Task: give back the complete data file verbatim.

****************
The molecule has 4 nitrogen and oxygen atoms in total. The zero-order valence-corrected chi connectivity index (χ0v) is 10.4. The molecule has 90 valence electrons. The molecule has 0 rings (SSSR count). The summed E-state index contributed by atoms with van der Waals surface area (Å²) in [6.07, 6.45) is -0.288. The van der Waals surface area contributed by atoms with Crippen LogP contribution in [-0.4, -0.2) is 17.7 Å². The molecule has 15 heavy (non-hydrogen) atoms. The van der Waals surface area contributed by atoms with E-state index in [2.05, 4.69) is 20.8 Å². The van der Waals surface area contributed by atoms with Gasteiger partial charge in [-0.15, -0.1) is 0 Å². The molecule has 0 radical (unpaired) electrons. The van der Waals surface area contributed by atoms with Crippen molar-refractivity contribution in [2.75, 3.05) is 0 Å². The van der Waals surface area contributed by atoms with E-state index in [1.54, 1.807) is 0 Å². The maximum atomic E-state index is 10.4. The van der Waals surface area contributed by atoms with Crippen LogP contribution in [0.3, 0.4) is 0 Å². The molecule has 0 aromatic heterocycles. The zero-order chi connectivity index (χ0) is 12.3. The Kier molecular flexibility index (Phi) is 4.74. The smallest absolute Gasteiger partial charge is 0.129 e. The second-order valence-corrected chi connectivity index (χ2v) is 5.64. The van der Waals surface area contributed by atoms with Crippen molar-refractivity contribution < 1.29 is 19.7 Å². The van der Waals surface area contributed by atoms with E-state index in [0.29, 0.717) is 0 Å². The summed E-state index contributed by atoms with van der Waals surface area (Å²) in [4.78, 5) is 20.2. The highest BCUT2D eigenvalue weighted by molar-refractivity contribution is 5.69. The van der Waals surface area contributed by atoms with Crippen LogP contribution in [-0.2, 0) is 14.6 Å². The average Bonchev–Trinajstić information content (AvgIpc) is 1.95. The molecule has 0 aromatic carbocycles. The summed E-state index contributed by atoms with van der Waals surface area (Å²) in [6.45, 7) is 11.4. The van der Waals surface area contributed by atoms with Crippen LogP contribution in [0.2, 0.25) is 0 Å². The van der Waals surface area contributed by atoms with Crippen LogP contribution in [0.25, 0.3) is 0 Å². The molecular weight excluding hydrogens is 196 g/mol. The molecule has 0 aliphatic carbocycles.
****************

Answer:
The molecule has 4 nitrogen and oxygen atoms in total. The zero-order valence-corrected chi connectivity index (χ0v) is 10.4. The molecule has 90 valence electrons. The molecule has 0 rings (SSSR count). The summed E-state index contributed by atoms with van der Waals surface area (Å²) in [6.07, 6.45) is -0.288. The van der Waals surface area contributed by atoms with Crippen LogP contribution in [-0.4, -0.2) is 17.7 Å². The molecule has 15 heavy (non-hydrogen) atoms. The van der Waals surface area contributed by atoms with E-state index in [2.05, 4.69) is 20.8 Å². The van der Waals surface area contributed by atoms with Gasteiger partial charge in [-0.15, -0.1) is 0 Å². The molecule has 0 radical (unpaired) electrons. The van der Waals surface area contributed by atoms with Crippen molar-refractivity contribution in [2.75, 3.05) is 0 Å². The van der Waals surface area contributed by atoms with E-state index in [1.54, 1.807) is 0 Å². The maximum atomic E-state index is 10.4. The van der Waals surface area contributed by atoms with Crippen LogP contribution in [0.3, 0.4) is 0 Å². The molecule has 0 aromatic heterocycles. The zero-order chi connectivity index (χ0) is 12.3. The Kier molecular flexibility index (Phi) is 4.74. The smallest absolute Gasteiger partial charge is 0.129 e. The second-order valence-corrected chi connectivity index (χ2v) is 5.64. The van der Waals surface area contributed by atoms with Crippen molar-refractivity contribution < 1.29 is 19.7 Å². The van der Waals surface area contributed by atoms with E-state index in [0.29, 0.717) is 0 Å². The summed E-state index contributed by atoms with van der Waals surface area (Å²) in [4.78, 5) is 20.2. The highest BCUT2D eigenvalue weighted by molar-refractivity contribution is 5.69. The van der Waals surface area contributed by atoms with Crippen LogP contribution in [-0.2, 0) is 14.6 Å². The average Bonchev–Trinajstić information content (AvgIpc) is 1.95. The molecule has 0 aromatic carbocycles. The summed E-state index contributed by atoms with van der Waals surface area (Å²) in [6.45, 7) is 11.4. The van der Waals surface area contributed by atoms with Crippen LogP contribution in [0.2, 0.25) is 0 Å². The van der Waals surface area contributed by atoms with Crippen LogP contribution in [0.25, 0.3) is 0 Å². The molecular weight excluding hydrogens is 196 g/mol. The molecule has 0 aliphatic carbocycles.